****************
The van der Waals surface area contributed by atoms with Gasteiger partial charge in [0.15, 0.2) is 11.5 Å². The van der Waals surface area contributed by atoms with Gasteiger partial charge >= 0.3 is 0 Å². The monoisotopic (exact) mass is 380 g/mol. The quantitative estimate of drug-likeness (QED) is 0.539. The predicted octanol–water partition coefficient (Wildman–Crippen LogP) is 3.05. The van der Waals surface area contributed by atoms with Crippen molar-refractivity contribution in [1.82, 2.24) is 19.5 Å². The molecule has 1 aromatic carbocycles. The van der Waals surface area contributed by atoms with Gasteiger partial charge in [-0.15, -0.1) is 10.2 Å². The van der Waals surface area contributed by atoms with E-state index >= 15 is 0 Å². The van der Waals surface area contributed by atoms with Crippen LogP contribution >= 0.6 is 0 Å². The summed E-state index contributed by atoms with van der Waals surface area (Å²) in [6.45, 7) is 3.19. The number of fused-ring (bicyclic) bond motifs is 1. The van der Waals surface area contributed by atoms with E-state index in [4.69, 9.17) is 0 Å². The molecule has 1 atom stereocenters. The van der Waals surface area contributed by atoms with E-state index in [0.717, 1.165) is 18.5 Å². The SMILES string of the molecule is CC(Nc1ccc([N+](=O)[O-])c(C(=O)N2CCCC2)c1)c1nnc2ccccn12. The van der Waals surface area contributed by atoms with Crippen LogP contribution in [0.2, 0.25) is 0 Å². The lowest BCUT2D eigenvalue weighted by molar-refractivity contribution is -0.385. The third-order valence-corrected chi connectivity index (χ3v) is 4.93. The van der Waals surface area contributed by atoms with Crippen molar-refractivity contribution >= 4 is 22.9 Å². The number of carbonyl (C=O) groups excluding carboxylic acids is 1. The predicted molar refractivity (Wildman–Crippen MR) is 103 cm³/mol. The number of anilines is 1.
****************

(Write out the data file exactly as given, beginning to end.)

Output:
The van der Waals surface area contributed by atoms with Gasteiger partial charge in [0.15, 0.2) is 11.5 Å². The van der Waals surface area contributed by atoms with Gasteiger partial charge >= 0.3 is 0 Å². The monoisotopic (exact) mass is 380 g/mol. The quantitative estimate of drug-likeness (QED) is 0.539. The predicted octanol–water partition coefficient (Wildman–Crippen LogP) is 3.05. The van der Waals surface area contributed by atoms with Crippen molar-refractivity contribution in [1.82, 2.24) is 19.5 Å². The molecule has 1 aromatic carbocycles. The van der Waals surface area contributed by atoms with Gasteiger partial charge in [-0.15, -0.1) is 10.2 Å². The van der Waals surface area contributed by atoms with E-state index >= 15 is 0 Å². The van der Waals surface area contributed by atoms with Crippen LogP contribution >= 0.6 is 0 Å². The summed E-state index contributed by atoms with van der Waals surface area (Å²) in [6.45, 7) is 3.19. The number of fused-ring (bicyclic) bond motifs is 1. The van der Waals surface area contributed by atoms with E-state index in [4.69, 9.17) is 0 Å². The molecule has 1 atom stereocenters. The van der Waals surface area contributed by atoms with E-state index in [0.717, 1.165) is 18.5 Å². The SMILES string of the molecule is CC(Nc1ccc([N+](=O)[O-])c(C(=O)N2CCCC2)c1)c1nnc2ccccn12. The van der Waals surface area contributed by atoms with Crippen LogP contribution in [0.2, 0.25) is 0 Å². The lowest BCUT2D eigenvalue weighted by molar-refractivity contribution is -0.385. The third-order valence-corrected chi connectivity index (χ3v) is 4.93. The van der Waals surface area contributed by atoms with Crippen molar-refractivity contribution >= 4 is 22.9 Å². The number of carbonyl (C=O) groups excluding carboxylic acids is 1. The predicted molar refractivity (Wildman–Crippen MR) is 103 cm³/mol. The number of anilines is 1.